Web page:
As I navigate the strange, uncertain times we are all experiencing – a pandemic, protests about racism, the crazy and alarming events going on in the States — I’d like to share a little anecdote. Like the pioneers that came before us, we are also being called upon to be brave now, take some extreme safety measures, and are hopefully made stronger by these unpredictable circumstances. In any case, this little story is homage to my country: My deep appreciation that I am Canadian, and what this meant to my parents, as well.
By Margaret V, July/2020
On August 11, 1952, married just four days, my parents left Holland with $28 and a crate of clothes and pails, for a “honeymoon that would never end” (a fact that my dad reminded my mom of frequently, jokingly, during my childhood). Their destination was the country to which they were most grateful after the terrors of WW2: Canada.
They would initially be assigned a placement — jobs as labourers on a farm in rural Ontario. But when my dad got the job he loved (a landscaping job with the School Board), they moved to a larger city, and he stayed with that job until retiring. My parents felt blessed to be able to buy a house and eventually have a yard big enough for their own immaculately tended garden and lawn – a talent the Dutch are so well known for – and raise their three daughters.
The yellowed and grey-toned photos in my mom’s photo album show a soberly dressed young couple, on a boat deck, but with hats perched audaciously. They were waving goodbye to family and friends — all that they knew — with faces so full of pluck and hope. They were brave, so brave. Upon finally docking in a small Eastern township on the Saint Laurence River (after a terrible, rough crossing), they had a tough struggle learning English, but soon obtained their citizenship papers. They were so proud to be Canadian. Always.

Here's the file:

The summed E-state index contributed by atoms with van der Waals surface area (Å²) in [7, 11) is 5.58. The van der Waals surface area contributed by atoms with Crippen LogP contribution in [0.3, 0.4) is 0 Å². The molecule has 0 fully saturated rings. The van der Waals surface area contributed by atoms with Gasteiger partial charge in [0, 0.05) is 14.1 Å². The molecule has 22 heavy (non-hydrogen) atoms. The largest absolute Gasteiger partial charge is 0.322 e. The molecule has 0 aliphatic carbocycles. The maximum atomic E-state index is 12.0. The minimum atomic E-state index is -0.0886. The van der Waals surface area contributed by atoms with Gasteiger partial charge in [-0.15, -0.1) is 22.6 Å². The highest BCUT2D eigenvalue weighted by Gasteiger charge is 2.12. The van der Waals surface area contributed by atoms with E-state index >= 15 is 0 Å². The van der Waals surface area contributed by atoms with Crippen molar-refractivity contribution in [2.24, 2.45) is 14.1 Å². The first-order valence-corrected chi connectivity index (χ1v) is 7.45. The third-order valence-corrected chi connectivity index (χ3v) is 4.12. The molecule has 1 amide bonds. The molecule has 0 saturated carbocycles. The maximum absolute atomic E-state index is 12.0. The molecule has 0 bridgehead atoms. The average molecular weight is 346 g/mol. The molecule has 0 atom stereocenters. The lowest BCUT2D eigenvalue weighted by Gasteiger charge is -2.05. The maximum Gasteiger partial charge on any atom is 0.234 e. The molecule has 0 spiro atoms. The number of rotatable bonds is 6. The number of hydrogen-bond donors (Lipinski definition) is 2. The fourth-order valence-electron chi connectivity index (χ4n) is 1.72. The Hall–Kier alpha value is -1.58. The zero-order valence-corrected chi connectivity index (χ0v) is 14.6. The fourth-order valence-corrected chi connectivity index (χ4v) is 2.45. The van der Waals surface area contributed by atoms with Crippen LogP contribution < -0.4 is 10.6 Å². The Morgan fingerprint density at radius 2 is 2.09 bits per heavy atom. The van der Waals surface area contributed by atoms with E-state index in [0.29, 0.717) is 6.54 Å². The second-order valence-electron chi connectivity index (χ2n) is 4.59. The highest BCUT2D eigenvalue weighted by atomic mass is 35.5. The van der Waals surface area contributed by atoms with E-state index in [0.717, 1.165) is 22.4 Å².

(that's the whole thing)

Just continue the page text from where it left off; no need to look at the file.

The one story of their struggle to adjust to their new country (that became family folklore) is not about learning a new language, or misunderstanding a Canadian custom (like Halloween), or being snubbed by other Canadians (which all happened) – but about the confrontation with a native animal of Canada. This was an animal they’d never seen before in Holland: the common skunk.
When it entered the barn at my dad’s first place of employment in those hard, early days as newly-landed immigrants, dad was thoroughly surprised and amused at the fuss this small, slow, lumbering creature created. Having not quite grasped English yet, he couldn’t understand what the other workers were yelling or why they were running away. Relying on guts and instincts, he did the only thing a man should do when confronted with a strange, and obviously unpopular rodent in a barn full of valuable dairy cows — he went after the skunk with a pitchfork.
Once all the clothes were buried, the tomato baths emptied, and the spoiled milk discarded, he was very grateful to still have a job.
And that’s why I chose this photo of my dad, taken a year before he died. It symbolizes not who my parents were but who they became (I know he stands tall, representing for mom, too).
The photo shows dad’s fierce pride in what was accomplished, what he and his family survived, and what he rightfully claimed: A home in Canada.